As we begin to reopen Rush University Medical Center for elective procedures and in-person care, we are putting your safety first. Rush accepts donations to support our response effort, staff, and patients and families. Americans eat a lot of sodium, and too much can lead to high blood pressure. See how much sodium is Heart health is a numbers game. Numbers, along with your family history, offer physicians the biggest clues about your heart
If you buy something through a link on this page, we may earn a small commission. How this works. If blood pressure is too high for too long, it can cause serious damage to the blood vessels. This damage can result in a range of complications, some of which can be life threatening. They include heart failure, vision loss, stroke, kidney disease, and other health problems. There are ways of managing high blood pressure, or hypertension. High blood pressure often does not cause symptoms, but regular screening can help a person know if they need to take preventive action. In this article, we look at the causes of high blood pressure and how to treat it.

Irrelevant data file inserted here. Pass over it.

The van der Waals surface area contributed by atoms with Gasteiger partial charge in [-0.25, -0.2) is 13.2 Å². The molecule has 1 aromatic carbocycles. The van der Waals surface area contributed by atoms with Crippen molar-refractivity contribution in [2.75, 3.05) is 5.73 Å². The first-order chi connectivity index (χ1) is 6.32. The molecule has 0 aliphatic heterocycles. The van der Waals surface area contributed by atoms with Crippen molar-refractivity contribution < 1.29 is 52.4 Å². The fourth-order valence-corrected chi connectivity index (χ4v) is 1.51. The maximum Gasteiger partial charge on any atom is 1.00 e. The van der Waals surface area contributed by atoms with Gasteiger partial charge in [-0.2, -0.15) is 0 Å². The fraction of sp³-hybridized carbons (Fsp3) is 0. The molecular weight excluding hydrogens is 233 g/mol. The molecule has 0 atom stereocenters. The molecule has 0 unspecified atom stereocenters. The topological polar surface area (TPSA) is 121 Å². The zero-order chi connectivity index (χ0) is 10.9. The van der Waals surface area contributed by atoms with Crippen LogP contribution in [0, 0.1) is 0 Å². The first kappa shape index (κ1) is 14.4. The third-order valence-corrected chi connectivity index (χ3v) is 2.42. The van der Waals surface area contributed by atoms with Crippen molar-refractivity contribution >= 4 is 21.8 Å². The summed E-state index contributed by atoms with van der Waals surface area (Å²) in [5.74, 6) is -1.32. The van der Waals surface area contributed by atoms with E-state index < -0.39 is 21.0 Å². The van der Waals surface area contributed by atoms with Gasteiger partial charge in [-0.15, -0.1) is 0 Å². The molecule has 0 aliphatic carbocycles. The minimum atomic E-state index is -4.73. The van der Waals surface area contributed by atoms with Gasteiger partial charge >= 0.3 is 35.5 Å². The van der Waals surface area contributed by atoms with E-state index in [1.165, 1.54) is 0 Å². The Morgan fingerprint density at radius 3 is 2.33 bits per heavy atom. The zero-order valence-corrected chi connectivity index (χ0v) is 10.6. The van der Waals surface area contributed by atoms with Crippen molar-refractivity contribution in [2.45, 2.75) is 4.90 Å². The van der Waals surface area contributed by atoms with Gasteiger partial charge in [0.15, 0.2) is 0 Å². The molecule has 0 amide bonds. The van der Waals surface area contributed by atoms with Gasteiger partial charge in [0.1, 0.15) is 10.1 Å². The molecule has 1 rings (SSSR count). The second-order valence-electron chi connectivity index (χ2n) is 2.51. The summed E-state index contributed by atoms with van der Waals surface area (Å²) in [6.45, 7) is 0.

High blood pressure HBP or hypertension is when your blood pressure, the force of your blood pushing against the walls of your blood vessels, is consistently too high. In order to survive and function properly, your tissues and organs need the oxygenated blood that your circulatory system carries throughout the body. When the heart beats, it creates pressure that pushes blood through a network of tube-shaped blood vessels, which include arteries, veins and capillaries. This pressure — blood pressure — is the result of two forces: The first force systolic pressure occurs as blood pumps out of the heart and into the arteries that are part of the circulatory system. The second force diastolic pressure is created as the heart rests between heart beats. These two forces are each represented by numbers in a blood pressure reading. See how high blood pressure can damage your arteries and heart. The primary way that high blood pressure causes harm is by increasing the workload of the heart and blood vessels — making them work harder and less efficiently.